Hibberdene is a small seaside village, 97 km south of Durban, halfway between Scottburgh and Port Shepstone. The town is perfectly located on the South Coast, meaning residents here have the pick of the best from the dozens of towns to the north and south, from Margate to Amanzimtoti!
Out of season Hibberdene is a quiet coastal town, but experiences a high number of visitors come holiday time, particularly when the greatest Shoal on Earth comes to town! Locals claim that their town is one of the best spots to view the Sardine Run, from land or from sea.
Fishing, swimming and lazing in the sun are the main persuits on the balmy stretch of coast around this cozy little seaside village. The coastal forest fringes its five popular beaches, four of which are netted for safe swimming. There are picnic sites among the trees and Anglers fish from the rocks at Reef End.
Open water diving courses are offered for one of the fastest growing water sports by the local dive shop which offers dive charters to a number of reefs off Hibberdene. The reefs off Hibberdene are unspoiled and one often sees rare species like the long nose Hawkfish, soft coral sponge and fern coral. The scarce black coral fan is endemic to this reef.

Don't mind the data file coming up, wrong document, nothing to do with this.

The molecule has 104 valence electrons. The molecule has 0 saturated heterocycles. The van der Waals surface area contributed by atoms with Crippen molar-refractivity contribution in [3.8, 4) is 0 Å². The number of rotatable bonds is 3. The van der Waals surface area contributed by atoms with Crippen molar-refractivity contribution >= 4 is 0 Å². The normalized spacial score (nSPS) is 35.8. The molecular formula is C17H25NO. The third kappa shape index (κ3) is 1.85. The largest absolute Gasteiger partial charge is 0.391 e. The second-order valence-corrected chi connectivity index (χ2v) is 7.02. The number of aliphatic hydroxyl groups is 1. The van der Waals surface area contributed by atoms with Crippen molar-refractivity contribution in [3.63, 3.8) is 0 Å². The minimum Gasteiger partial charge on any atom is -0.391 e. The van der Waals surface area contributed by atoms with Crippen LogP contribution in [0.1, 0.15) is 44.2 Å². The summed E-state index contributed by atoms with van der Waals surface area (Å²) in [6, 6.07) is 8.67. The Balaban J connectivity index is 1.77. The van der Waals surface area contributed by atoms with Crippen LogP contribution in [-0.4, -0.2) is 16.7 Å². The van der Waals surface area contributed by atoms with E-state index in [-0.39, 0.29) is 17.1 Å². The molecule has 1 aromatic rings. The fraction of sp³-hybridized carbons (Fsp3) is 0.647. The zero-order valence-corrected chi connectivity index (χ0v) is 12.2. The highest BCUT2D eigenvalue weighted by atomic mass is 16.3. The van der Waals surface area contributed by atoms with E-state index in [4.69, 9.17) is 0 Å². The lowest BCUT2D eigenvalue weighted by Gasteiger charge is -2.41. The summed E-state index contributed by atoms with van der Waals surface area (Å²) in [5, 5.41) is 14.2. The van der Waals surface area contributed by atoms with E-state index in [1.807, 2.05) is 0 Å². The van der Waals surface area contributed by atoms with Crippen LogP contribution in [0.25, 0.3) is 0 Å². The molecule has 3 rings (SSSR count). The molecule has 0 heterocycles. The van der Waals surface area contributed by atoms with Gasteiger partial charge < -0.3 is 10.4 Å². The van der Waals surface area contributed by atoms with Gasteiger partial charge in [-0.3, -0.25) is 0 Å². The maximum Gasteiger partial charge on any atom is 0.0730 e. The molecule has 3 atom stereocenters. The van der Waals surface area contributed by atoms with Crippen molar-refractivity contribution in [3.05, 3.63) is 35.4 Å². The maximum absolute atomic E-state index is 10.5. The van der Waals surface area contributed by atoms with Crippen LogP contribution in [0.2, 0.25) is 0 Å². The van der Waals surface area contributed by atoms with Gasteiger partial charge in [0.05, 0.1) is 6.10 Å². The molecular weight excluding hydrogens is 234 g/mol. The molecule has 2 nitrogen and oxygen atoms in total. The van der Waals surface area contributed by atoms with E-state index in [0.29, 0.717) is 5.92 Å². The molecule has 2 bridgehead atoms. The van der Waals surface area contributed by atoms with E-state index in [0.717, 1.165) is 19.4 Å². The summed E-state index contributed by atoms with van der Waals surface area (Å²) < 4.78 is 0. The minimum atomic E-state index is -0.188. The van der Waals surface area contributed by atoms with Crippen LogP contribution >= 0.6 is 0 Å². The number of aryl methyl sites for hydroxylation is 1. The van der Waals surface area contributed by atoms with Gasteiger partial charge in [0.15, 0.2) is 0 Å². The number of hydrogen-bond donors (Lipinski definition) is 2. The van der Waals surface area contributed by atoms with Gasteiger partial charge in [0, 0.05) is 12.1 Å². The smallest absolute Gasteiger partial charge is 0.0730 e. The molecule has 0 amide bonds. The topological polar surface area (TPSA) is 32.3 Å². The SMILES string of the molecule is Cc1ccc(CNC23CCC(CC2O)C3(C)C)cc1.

This holiday destination offers every type of accommodation to suit every travellers pocket. Choose from Hotel, self-catering apartments, B&B’s, Guesthouses, camping and caravanning.
Things to do and see
- Hibberdene Beach
- Wood Grange Beach
- Jolly Roger Fun Park
- Mtwalume Beach
- Vernon Crooks Nature Reserve
- Aliwal Shoal Dive Spot
- Clansthal Conservancy
Hibberdene receives approximately 824 mm of rain annually with the majority of its’ rainfall occurring during the summer months.
Summer months, November to March will have average temperatures of between 19˚C and 27˚C.
Winter months, May to August will have average temperatures of between 10˚C and 22˚C.
In true Colonial style, Hibberdene first began as a trading store and grew into a small coastal town with homes and a seaside Hotel. It was named after C. Maxwell-Hibberd, the former postmaster-general of Natal, apparently amongst the first people to retire here.
From our gallery
A band of Hlongwa cannibals, who had their stronghold in the valley of the Mzumbe ('the black kraal') River, were almost wiped out in 1828 when they were surprised by the Zulu King, Shaka, as he led his army down the coast. A reminder of these times…More
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